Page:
The Basics of Making an Offer
A written offer is the foundation of a real estate transaction. In New Jersey, all offers are presented in contract form, signed by the buyer. Your written offer will specify the purchase price, as well as the additional terms and conditions of the purchase.
We will prepare a written, legally binding offer that reflects the price as well as terms and conditions that are right for you.
Keep in mind that a Buyer’s Agent works in your best interest as a fiduciary. If you work directly with the Listing Agent, you will not have a fiduciary guiding you through the process. The Listing Agent can only work as an intermediary, and you lose the full range of representation when you are not represented by your own Realtor.
What is in an Offer?
The purchase offer you submit, if accepted as it stands, will become a binding sales contract, also known as a purchase agreement. So it’s important that the purchase offer contains all the items that will serve as a blueprint for the attorney review period. The purchase offer includes items such as:
- Address and legal description of the property
- Financial terms: for example, all cash or subject to obtaining a mortgage for a given amount
- Seller’s promise to provide clear title (ownership)
- Target date for closing (the actual sale)
- Amount of the deposit and where the deposit will be held (typically in the seller’s attorney escrow account)
- Time frame parameters for conducting home inspections
- Method by which real estate taxes, rents, fuel, water bills, and utilities payments are to be adjusted (prorated) between buyer and seller
- Time frame and parameters for conducting home inspections
- Type of deed to be given
- Other state-specific requirements, which in New Jersey include a chance for an attorney to review the contract, disclosure of specific environmental hazards, or other state-specific clauses
- A provision that the buyer may make a last-minute walk-through inspection of the property just before the closing
- Important contingencies, which are discussed in detail below
Contingencies – “Subject to” Clauses
If your offer says “this offer is contingent upon (or subject to) a certain event,” you’re saying that you will only go through with the purchase if that event occurs. Here are common contingencies contained in a purchase offer:
- Mortgage: The buyer obtaining specific financing from a lending institution. If the buyer makes a good faith effort to obtain a loan and it is denied, the buyer won’t be bound by the contract.
- Inspection: A satisfactory report by a home inspector within a set time frame, typically 14 days, and terms outlining negotiations of home inspection issues.
- Title: Clear title, with no clouds or liens.
Tips on Crafting a Winning Offer
Favorable terms will put you in a stronger bargaining position. You will look particularly welcome to a seller if:
- You’re an all-cash buyer.
- You have been pre-approved for a mortgage AND you do not need to sell your present house in order to buy.
- You’re able to close and take possession at a time that is especially convenient for the seller.
With favorable terms, you may be able to negotiate a discount from the listed price.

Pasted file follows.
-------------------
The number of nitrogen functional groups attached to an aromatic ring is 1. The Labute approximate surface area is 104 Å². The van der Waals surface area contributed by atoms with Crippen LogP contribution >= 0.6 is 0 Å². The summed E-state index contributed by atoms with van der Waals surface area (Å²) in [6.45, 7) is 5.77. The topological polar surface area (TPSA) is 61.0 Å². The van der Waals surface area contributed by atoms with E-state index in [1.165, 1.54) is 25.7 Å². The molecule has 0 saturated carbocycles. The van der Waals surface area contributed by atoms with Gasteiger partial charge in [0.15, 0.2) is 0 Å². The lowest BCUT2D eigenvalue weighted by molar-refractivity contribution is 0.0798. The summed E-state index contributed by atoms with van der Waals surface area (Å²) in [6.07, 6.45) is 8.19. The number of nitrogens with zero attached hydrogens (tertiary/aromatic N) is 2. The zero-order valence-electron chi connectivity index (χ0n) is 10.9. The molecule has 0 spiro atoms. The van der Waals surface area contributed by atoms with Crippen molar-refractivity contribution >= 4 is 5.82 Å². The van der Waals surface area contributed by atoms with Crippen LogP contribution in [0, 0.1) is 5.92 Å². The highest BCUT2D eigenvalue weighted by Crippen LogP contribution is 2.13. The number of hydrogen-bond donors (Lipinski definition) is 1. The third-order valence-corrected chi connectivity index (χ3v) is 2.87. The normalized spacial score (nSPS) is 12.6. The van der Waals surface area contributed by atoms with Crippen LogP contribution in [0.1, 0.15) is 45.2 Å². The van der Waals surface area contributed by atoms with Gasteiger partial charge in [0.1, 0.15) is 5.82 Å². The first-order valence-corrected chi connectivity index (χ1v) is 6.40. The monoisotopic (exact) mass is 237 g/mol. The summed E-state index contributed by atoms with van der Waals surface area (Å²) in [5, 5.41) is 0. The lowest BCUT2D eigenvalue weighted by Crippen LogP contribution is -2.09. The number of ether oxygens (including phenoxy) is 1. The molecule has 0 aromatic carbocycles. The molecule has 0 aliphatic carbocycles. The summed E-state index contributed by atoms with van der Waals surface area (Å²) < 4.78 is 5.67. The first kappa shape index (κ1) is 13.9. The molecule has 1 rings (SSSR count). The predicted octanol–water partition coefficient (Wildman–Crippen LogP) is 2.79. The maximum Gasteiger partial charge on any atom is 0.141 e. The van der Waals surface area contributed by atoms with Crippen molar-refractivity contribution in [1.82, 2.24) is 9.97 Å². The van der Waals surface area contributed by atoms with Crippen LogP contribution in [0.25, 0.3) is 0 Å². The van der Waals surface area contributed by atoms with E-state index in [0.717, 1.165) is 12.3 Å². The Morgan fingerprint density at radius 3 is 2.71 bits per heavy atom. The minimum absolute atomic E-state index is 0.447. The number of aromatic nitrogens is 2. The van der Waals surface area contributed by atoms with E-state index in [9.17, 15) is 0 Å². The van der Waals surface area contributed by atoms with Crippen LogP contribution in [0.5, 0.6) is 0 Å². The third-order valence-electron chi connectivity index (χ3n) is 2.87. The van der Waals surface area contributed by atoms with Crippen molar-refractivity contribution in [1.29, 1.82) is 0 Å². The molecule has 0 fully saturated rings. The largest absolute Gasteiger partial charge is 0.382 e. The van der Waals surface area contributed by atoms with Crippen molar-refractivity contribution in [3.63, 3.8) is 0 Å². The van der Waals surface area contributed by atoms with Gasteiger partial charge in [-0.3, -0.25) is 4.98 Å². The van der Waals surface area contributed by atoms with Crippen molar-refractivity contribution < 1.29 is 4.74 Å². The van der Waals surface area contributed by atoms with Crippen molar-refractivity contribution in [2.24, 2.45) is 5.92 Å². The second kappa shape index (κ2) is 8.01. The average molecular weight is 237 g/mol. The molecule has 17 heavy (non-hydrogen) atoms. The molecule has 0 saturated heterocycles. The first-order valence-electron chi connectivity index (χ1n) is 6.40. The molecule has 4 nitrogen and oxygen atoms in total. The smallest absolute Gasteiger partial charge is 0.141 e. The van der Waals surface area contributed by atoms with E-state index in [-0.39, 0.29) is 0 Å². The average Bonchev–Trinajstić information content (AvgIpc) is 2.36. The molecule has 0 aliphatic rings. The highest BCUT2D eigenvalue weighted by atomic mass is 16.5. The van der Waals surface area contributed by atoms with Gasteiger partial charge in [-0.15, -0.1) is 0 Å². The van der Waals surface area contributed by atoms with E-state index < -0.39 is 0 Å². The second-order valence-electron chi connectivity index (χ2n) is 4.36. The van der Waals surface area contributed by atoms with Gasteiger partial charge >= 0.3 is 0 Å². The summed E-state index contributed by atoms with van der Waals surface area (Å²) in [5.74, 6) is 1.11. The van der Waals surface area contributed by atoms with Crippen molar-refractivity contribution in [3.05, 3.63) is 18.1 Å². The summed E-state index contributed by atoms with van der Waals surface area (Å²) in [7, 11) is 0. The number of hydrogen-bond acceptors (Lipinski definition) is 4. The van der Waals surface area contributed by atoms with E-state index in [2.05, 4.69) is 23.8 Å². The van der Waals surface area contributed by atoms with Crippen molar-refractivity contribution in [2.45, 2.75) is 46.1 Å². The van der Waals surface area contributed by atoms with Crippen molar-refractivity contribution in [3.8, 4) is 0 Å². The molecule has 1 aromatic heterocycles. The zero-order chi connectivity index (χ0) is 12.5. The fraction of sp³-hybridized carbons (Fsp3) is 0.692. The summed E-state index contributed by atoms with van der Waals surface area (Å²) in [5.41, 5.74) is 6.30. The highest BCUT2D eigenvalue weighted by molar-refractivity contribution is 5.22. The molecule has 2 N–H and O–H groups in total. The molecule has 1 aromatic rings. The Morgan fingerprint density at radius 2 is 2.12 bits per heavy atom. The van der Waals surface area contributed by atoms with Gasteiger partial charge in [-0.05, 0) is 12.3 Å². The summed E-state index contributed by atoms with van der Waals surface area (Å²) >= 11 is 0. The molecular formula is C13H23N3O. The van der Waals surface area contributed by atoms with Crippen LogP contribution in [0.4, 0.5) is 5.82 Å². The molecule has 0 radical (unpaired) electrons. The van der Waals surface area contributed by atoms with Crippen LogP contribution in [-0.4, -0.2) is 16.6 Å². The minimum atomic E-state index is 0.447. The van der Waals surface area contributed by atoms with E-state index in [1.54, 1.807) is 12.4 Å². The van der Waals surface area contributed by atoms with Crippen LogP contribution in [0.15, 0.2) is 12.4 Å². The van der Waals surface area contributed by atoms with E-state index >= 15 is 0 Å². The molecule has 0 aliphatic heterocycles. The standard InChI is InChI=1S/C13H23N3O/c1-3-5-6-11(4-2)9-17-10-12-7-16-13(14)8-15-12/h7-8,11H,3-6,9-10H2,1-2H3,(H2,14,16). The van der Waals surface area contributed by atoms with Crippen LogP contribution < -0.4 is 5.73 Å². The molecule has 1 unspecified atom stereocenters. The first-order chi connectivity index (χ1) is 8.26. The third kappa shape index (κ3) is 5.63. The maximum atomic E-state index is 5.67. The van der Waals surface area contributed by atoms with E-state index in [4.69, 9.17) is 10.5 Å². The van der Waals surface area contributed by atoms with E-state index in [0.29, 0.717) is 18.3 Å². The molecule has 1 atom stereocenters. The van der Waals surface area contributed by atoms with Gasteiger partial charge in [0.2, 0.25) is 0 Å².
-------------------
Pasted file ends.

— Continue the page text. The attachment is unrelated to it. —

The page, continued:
On the other hand, if the perfect house comes on the market and is competitively priced, you may need to offer the list price – or above – to beat out other early offers. When competing in a multiple-offer scenario, we will carefully craft the offer and terms to give you the best chance of standing out from the crowd. And we will always guide you with comparable sold homes so you can make an educated decision.
The Seller’s Response to Your Offer
You will have a contract when the seller counter-signs your offer. If the seller likes everything except the offer price, or proposed closing date, you may receive a counteroffer including the changes the seller prefers. You are then free to accept it, reject it or make your own counteroffer. It may take 2-3 counteroffers before an agreement is reached.
In New Jersey, you have the right to have an attorney review the contract before the contract becomes binding. During attorney review, the attorneys will check the contract, revise, and add clauses to the contract in a rider or addendum to the contract. After this review period, the offer becomes a binding contract for both parties, subject to the contingencies, such as a satisfactory home inspection, loan commitment, and clear title.
Buyers: Withdrawing an Offer
Can you take back an offer? It depends. You may take back your offer during attorney review before the contract becomes binding. The deeper you are in the transaction, however, the more difficult it will be to back out without any penalties. If you do want to revoke your offer, be sure to do so only after consulting with an attorney who is experienced in real estate matters. You don’t want to lose your deposit or find yourself being sued for damages the seller may have suffered by relying on your actions.
Sellers: Counter Offer
When the seller receives a purchase offer from a buyer, remember that unless the seller accepts it exactly as it stands, unconditionally, the buyer is free to walk away. Any change made in a counteroffer puts the deal at risk.
Who pays for what items is often determined by local custom. One can, however, negotiate who pays for the following costs:
- termite inspection
- buyer’s closing costs
- points paid to the buyer’s lender
- repairs required by the lender
- home protection policy
The seller may feel that these costs are not their responsibility, but some buyers – particularly first-timer buyers – are short of cash and helping them may be the best way to get the deal done.